About the book
She found him both dismaying and utterly attractive, in an enticing yet forbidden way...
Trapped in an engagement she never wanted, Amelia Barton, daughter of the Earl of Workington, feels her life is finally over. Until the day true love comes knocking on her door in the face of a dashing Highlander.
Orphaned by his mother since birth, Feargan Galbreth, Laird of Loch Beira, travels to France to stop the Jacobite cause. When called upon by the Royal Court, the most beautiful lass he has ever seen enters his life like a bolt of lightning.
When Amelia gets kidnapped, Feargan is accused of the crime. Determined to prove his innocence, he will stop at nothing to find her.
Amidst this desperate hunt, love and lust are not the only things that come to light. Feargan has been living a lie and the truth about his parentage lies in an old handkerchief that everybody thought lost.
That day the snow lay thick upon the road to Saint-Germain-en-Laye and the carriage was stuck fast in the mud churned up by its own wheels. The horses were cold, stomping their feet, their long plumes of breath rising into the icy air like a mist on water, as the driver patted their manes.
“Zi horses are cold, monsieur,” he said, casting a nervous glance at his patron, who was pacing up and down beside the carriage.
“Ye assured me that this carriage would make the road from Paris, even in the snow. It will be nightfall soon and I daenae wish to be stranded out here at the mercy of thieves and robbers. Is there nae way to move it?” the man replied.
The driver muttered something inaudible in French and retreated around to the rear of the stranded carriage. Feebly, he pushed at the wheels, which were already beginning to freeze in the mud, twilight descending around them.
“I cannae have further delays. Is there nae way ye can move it tonight?” the man said, his voice rising in exasperation at the man, whose promises in Paris had come to nothing.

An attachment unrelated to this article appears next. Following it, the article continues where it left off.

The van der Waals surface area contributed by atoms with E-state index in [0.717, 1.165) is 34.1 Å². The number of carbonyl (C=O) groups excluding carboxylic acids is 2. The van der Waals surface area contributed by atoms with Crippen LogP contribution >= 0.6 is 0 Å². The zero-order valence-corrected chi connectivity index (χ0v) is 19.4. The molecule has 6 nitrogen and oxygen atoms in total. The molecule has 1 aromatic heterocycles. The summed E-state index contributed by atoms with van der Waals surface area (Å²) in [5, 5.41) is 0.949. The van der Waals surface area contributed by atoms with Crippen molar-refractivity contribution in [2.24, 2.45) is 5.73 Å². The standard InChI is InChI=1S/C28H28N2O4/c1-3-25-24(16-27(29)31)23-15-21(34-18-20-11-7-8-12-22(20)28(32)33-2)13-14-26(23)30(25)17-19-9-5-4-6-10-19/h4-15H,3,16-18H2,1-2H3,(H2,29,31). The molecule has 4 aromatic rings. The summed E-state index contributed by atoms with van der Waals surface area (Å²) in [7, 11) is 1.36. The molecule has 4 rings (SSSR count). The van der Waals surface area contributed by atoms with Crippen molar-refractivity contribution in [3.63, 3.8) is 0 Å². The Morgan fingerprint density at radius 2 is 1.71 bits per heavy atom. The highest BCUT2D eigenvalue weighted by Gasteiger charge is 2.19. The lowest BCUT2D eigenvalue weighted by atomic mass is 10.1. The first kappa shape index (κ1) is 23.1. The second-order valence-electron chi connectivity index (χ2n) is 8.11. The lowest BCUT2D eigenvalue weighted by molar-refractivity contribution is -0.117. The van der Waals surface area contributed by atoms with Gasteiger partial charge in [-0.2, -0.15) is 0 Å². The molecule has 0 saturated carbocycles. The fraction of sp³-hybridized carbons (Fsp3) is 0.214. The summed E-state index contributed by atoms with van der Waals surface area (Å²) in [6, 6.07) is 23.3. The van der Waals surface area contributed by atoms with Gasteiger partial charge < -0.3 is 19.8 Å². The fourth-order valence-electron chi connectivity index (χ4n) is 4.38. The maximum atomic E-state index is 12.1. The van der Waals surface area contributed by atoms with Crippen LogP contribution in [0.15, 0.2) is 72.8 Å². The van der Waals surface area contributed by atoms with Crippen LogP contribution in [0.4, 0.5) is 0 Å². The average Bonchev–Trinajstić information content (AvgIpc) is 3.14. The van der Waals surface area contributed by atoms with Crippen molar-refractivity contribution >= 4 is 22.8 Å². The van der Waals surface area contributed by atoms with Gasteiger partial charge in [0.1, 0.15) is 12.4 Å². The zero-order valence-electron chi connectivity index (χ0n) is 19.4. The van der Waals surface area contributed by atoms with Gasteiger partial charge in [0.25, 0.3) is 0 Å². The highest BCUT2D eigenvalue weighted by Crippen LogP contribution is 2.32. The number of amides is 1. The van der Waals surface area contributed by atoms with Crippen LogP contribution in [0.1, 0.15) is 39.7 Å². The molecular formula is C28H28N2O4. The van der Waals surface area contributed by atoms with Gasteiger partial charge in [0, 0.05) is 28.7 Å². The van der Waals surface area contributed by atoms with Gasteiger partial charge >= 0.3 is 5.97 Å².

“There iz an inn nearby, monsieur, just along zi track. They would give you a bed for zi night and tomorrow we may dig zi carriage out,” the driver replied, shaking his head, as he pushed hopelessly once more at the wheels.
“Aye, so be it then. It daenae seem like we shall have any luck tonight. If ye need help in the morning, then come and find me at the inn,” the man said, as he clambered into the carriage to retrieve his bags.
“I am sorry monsieur, I cannot help zi weather. I, too, am stranded ‘ere for zi night, my wife shall worry, and my children go hungry,” the driver said, looking mournfully at the man, who now threw a thick cloak about himself and turned along the road.
“Make ye bed at the inn, too, and tell the innkeeper to charge it to me. As for yer wife, she shall have to sleep in a cold bed tonight, just as ye and I will,” the man replied, and without looking again at the driver he strode purposefully down the track, as a fresh flurry of snow began to fall.
The road to Saint-Germain-en-Laye was rough and ready at the best of times. Unlike the court of Versailles, the exiled Stuarts had not the luxury of fine, carriage-worthy boulevards, to connect them with the French capital. The court of the Young Pretender, Charles Edward Stuart, was somewhat hidden away, lying at the end of a long road, west of Paris.
They were sojourners in a foreign land, awaiting that glorious day when the line would be restored, and a Stuart monarch would once again sit upon the thrones of England and Scotland. At the Château de Saint Germain-en-Laye, they bided their time, playing host to countless visitors and well-wishers who made the bumpy journey from Paris to pay homage to the man they believed was rightly King across the channel.
It was for just such a reason that Feargan Galbreth, Laird of Loch Beira, in the far north amongst the Scottish hills, had come to Paris two weeks ago. The journey south had been long and treacherous, and he had already been away from home for several months. He was tired, and now that the château was almost in sight, his frustration at this latest setback was clear. He stomped along the darkening track, his bags slung over his shoulder, cursing the weather on that treacherous night.